Each month, the Indie Prof typically reviews one or more films from the theater or an instant-streaming service. Follow “Indie Prof” on Facebook for updates about film events and more reviews.
The Irishman (Netflix)
Martin Scorsese is the best living director in the world, and his newest film confirms that status. Given $100 million+ and complete control by Netflix, Scorsese was afforded the freedom to make the film his way—a rare gift, even for a director of his status. The results are obvious: The Irishman is a sweeping epic and a virtuoso performance by a giant among giants in the film industry. In his over 50-year filmmaking career, this will stand as one of his best.
The narrative centers around the life of Mafia hit man Frank Sheeran (Robert DeNiro) and chronicles his life from his time as a truck driver in post-WWII Pennsylvania, to his rise in the local Mafia with boss Russel Bufalino (Joe Pesci), to his association with legendary organized labor leader Jimmy Hoffa (Al Pacino) in the 60s and 70s, up until, and after, Hoffa’s death in 1975. The movie posits that it was Sheeran who killed Hoffa.
The film is based on the book I Heard You Paint Houses by Charles Brand and clearly announces it is “based on real life.” Whether everything in it is true or not is up for debate—and theories abound. The FBI maintains that Hoffa’s death is an unsolved case, and there is evidence for all sorts of (im)plausible accounts of the events. My assertion is that the film tells a story; it is one person’s take. On to the film.
Wait, there is another controversary: the fact that the film was made by Netflix means that it only had a very limited theater run. As the online giant increases in-house production, theater owners (and the Oscars and many other directors…) have been fighting over if/how long those films should run in theaters. The Oscars require a theater run, and cinephiles wished for the normal period of (at least) two months before moving online. Netflix compromised with a limited theater release shorter than theater owners wished. Here in Denver, the film played for only a week, so I hope you got to see it on the big screen. Now on to the film.
This is Scorsese’s 32nd feature film (depending on how you count it), and he has made dozens of other shorts, TV episodes, and music videos. He literally never stops working. While he is best known for his Mafia films, the truth is that of his 32 features, only 5 have been about Mafia: Mean Streets (sort of), Goodfellas, Casino, The Departed (sort of), and now, The Irishman. He also made a film about a single mom in the southwest, Alice Doesn’t Live Here Anymore (1973); a musical, New York, New York (1977); a black comedy, The King of Comedy (1982); a period piece, The Age of Innocence (1993); a film about the Dalai Lama, Kundun (1997); a kid’s film about the early days of cinema, Hugo (2011); and, oh yeah, Taxi Driver (1976) and Raging Bull (1980). He is one of the most versatile directors in film history and hasn’t always resorted to violence. Now, on to the film.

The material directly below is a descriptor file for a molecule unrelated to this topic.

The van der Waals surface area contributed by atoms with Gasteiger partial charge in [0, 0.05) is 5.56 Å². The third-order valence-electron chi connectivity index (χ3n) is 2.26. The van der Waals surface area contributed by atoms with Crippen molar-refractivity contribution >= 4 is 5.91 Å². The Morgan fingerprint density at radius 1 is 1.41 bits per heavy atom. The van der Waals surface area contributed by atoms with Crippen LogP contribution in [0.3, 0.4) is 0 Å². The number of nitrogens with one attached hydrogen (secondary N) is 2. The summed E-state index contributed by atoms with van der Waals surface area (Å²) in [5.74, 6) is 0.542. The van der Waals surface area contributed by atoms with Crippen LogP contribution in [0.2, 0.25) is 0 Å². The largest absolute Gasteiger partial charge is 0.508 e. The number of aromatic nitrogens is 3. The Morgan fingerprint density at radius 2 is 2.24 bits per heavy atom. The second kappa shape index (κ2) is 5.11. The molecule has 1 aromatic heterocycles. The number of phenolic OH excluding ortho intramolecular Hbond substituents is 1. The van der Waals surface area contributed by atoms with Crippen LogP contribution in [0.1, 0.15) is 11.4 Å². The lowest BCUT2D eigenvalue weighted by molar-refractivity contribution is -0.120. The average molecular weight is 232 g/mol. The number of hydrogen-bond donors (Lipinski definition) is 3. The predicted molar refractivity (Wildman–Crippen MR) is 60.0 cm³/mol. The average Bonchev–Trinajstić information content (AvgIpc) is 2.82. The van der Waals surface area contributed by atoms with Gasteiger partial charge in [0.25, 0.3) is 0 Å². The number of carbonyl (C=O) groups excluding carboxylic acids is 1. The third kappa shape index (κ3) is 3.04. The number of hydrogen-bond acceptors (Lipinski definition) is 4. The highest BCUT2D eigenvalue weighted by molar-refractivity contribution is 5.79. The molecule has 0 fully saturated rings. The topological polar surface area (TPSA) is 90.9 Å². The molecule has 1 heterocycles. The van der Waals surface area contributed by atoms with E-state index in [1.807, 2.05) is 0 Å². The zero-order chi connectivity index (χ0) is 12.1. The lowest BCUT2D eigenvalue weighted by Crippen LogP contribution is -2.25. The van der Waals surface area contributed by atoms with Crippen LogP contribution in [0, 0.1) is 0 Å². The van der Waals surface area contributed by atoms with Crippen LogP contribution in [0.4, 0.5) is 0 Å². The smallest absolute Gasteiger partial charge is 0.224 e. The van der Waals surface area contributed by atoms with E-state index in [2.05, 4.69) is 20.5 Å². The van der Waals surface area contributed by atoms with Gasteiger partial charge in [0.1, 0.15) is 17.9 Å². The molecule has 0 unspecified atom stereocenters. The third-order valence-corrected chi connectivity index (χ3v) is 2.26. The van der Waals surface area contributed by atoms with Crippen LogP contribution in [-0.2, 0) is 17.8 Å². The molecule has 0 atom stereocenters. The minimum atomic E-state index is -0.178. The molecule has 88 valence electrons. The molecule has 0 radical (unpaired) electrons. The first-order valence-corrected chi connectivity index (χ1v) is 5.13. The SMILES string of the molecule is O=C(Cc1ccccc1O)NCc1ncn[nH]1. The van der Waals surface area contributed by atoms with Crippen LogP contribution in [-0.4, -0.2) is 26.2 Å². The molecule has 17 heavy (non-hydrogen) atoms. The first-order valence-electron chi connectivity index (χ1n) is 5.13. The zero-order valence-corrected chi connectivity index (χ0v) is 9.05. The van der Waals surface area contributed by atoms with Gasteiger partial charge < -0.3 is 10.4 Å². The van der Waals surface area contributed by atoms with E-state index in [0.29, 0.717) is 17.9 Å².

But first, there is the matter of the run time: at 3. 5 hours, it has received some criticism for being overly long, and Anna Paquin’s muzzled performance, and the controversy over Scorsese’s comments about The Avengers, and….
You get the point: with a Scorsese film, there is so much other “stuff” that the actual film gets lost in the ether. Wade through it and sit in awe. It has all the trademarks of Scorsese at his best: stunning cinematography; brutal realism; rapid-fire editing punctuated by long takes of intimate conversations; edgy dialogue; ridiculously good performances by DeNiro, Pesci, and Pacino (Pesci in particular will surprise and delight); memorable supporting performances by dozens of first-rate actors; period music; gangland shootouts; epic storytelling that traverses decades and continents; freeze frames; screen titles; and to add to his technological repertoire, a digital de-aging process that makes the older actors look younger in the flashbacks. Scorsese has always been a master of the art as well as the technology, and this film is no different.
The film also takes a harsh view of its subjects, and even minor Mafia characters get tagged with when they were killed and how. It is not melancholy about its violence and its male-dominated brutality. No one is spared, which brings us to what I see as the central theme of the film: it is a violent patriarchal world in which we live, and there seems to be neither a beginning nor an end. The opening scene really tells all: in a very Scorsese shot, the camera tracks and meanders down a long hallway to 60s pop on the soundtrack. But the shot doesn’t end with a flourish (as it did famously in Goodfellas); it ends with a whimper as we meet Sheeran as an old man in a wheelchair, alone in a senior home. We don’t love the characters we meet for the next 3.5 hours; we despise them. This is clearly on Scorsese’s mind, especially since he had a hand in glorifying them over the decades. This film demystifies and de-romanticizes much of what people think about Scorsese’s work, and the only melancholy we feel is that Scorsese, DeNiro, Pesci, and Pacino are also aging, and we don’t get them for very much longer. That is also clearly on his mind.
Two local screenings of note this month:
Hitchcock’s To Catch a Thief at 2pm Sunday, January 12 at Sam Gary Library.
The Princess Bride at 6pm Friday, January 24 at The Cube in Northfield. I will be there for an intro and discussion. See you there!
Vincent Piturro, Ph.D., is a Professor of Film and Media Studies at Metropolitan State University of Denver. He can be reached at firstname.lastname@example.org. And you can follow “Indie Prof” on Facebook and @VincentPiturro onTwitter.